ROBERT SIEGEL, HOST:
As we continue our series on women in politics, we thought we'd take a look at how the U.S. ranks in this area. And the answer is: Not very well. Take, for instance, the percentage of female lawmakers. Well, a United Nations ranks the U.S. in 84th, tied with the tiny Republic of San Marino.
NPR's Michele Kelemen reports on how others have done a better job closing the gender gap in politics.
MICHELE KELEMEN, BYLINE: Laura Liswood has long wondered what it would take to have a female president here in the U.S., so she started interviewing female leaders in other countries.
LAURA LISWOOD: I heard so many similar stories from them, about their over scrutiny by the press and, you know, how people evaluated women leaders. I thought it might be interesting if we could get them all together.
KELEMEN: She's now secretary general of the Council on Women World Leaders, a network of current and former prime ministers and presidents. It has 49 members, none, of course, from the U.S. It's hard to draw to lessons from others though, because she says many countries where women hold power have parliamentary systems and some have quotas for women.
LISWOOD: And, of course, you know, that would be an anathema in the United States to have that sort of affirmative mechanism in place. But many, many countries do.
KELEMEN: Take Rwanda, which ranks number one when it comes to women in parliament. Rwanda's Ambassador Mathilde Mukantabana says women helped the country out of the ashes of the genocide.
AMBASSADOR MATHILDE MUKANTABANA: They were the backbone of reconstruction of our country. At the same time, also there was a political will to empower women.
KELEMEN: Women are active in all levels of government, she says, from local village councils to parliament, where they have far surpassed the official 30 percent quota.
MUKANTABANA: Women now constitute the majority, 64 percent.
KELEMEN: Swanee Hunt, of the Institute for Inclusive Security, is writing a book called "Rwandan Women Rising." and she says women from all over the region, Uganda, Kenya, Liberia and South Sudan, look at this as a model.
SWANEE HUNT: What I see is that women are organizing very much at the grassroots. What they don't have is the political pull from the top. So it's much, much harder. But they are making important strides. I mean they have surpassed the United States by leaps and bounds.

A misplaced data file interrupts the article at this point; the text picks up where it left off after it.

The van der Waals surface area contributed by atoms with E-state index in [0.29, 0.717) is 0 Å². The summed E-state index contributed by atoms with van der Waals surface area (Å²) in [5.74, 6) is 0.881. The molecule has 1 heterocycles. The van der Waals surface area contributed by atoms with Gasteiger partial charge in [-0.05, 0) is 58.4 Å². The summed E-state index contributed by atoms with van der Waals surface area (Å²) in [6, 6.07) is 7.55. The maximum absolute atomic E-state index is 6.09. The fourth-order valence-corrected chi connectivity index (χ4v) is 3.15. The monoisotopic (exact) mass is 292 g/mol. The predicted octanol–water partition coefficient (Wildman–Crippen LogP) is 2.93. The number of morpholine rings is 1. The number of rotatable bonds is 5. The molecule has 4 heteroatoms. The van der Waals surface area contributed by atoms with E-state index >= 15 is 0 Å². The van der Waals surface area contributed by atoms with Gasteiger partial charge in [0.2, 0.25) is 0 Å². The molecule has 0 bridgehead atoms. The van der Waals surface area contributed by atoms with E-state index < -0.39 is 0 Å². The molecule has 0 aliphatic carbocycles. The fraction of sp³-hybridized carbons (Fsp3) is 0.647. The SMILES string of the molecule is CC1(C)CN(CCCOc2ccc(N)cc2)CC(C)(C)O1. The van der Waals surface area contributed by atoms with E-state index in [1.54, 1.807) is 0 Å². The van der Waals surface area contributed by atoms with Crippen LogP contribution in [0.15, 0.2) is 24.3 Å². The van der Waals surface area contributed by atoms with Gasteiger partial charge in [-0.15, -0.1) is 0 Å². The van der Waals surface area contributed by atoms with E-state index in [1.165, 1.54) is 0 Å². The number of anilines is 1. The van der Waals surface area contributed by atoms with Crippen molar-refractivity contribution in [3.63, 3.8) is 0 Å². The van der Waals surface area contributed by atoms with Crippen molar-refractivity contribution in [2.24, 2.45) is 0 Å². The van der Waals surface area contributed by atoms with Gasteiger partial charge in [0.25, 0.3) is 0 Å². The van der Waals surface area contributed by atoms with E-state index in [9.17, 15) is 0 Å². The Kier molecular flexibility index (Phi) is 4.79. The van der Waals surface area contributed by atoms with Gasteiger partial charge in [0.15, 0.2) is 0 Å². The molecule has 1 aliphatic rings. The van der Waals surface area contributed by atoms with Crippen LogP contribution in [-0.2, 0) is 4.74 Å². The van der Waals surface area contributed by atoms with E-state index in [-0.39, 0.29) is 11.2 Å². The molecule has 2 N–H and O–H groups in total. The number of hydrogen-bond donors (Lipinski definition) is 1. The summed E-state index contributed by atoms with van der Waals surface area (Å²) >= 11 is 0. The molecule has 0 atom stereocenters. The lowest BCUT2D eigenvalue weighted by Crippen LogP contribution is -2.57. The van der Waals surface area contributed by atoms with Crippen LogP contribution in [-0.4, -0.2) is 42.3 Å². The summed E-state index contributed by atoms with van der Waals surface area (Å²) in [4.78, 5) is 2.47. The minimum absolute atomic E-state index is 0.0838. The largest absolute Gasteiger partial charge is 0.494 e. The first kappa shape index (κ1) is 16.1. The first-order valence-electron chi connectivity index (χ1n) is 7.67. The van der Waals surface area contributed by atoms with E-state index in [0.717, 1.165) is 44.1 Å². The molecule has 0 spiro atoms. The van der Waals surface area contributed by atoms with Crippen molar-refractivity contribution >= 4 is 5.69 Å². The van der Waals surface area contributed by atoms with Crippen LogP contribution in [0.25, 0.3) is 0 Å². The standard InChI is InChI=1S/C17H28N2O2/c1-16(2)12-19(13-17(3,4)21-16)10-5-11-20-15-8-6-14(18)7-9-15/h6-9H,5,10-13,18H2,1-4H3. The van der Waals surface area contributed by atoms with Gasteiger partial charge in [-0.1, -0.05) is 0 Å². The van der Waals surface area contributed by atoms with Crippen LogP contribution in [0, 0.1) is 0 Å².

KELEMEN: In fact, she says in the past 20 years she's watched more than 50 countries get ahead of the U.S., when it comes to the percentage of female lawmakers.
HUNT: Of course the issue is not that we have fewer. It's that we are almost at a steady plateau and other countries are getting quotas.
KELEMEN: A top European Union official says she never supported the idea of quotas and affirmative action for women, that is until she made a trip to Vietnam. Kristalina Georgieva was working at the World Bank at the time. And she says a woman came up and asked her to pass a message on to the World Bank president.
KRISTALINA GEORGIEVA: And I said sure. What is the message? Thank you for sending a senior woman as an example to our government. And then I realized, my God, there was not a single woman that I met in the government. And then I realized also that women have a responsibility to bring up other women.
KELEMEN: Much of Europe is ahead of the U.S. when it comes to women in politics, especially she says the Nordic countries. Liswood, of the Council on Women Leaders, calls them the Nordic Nirvanas. These countries have tax laws and child care systems that have helped close the gender gap, she says, and a different cultural history.
LISWOOD: Ironically there's some belief that because many of the Nordic countries were fishing cultures, originally way back. In the fishing culture, the men would go off to fish for eight, nine, 10 months a year and the women would literally run everything.
MICHELLE KELEMEN, HOST:
And so female politicians became more of the norm. Michelle Kelemen, NPR News, Washington.
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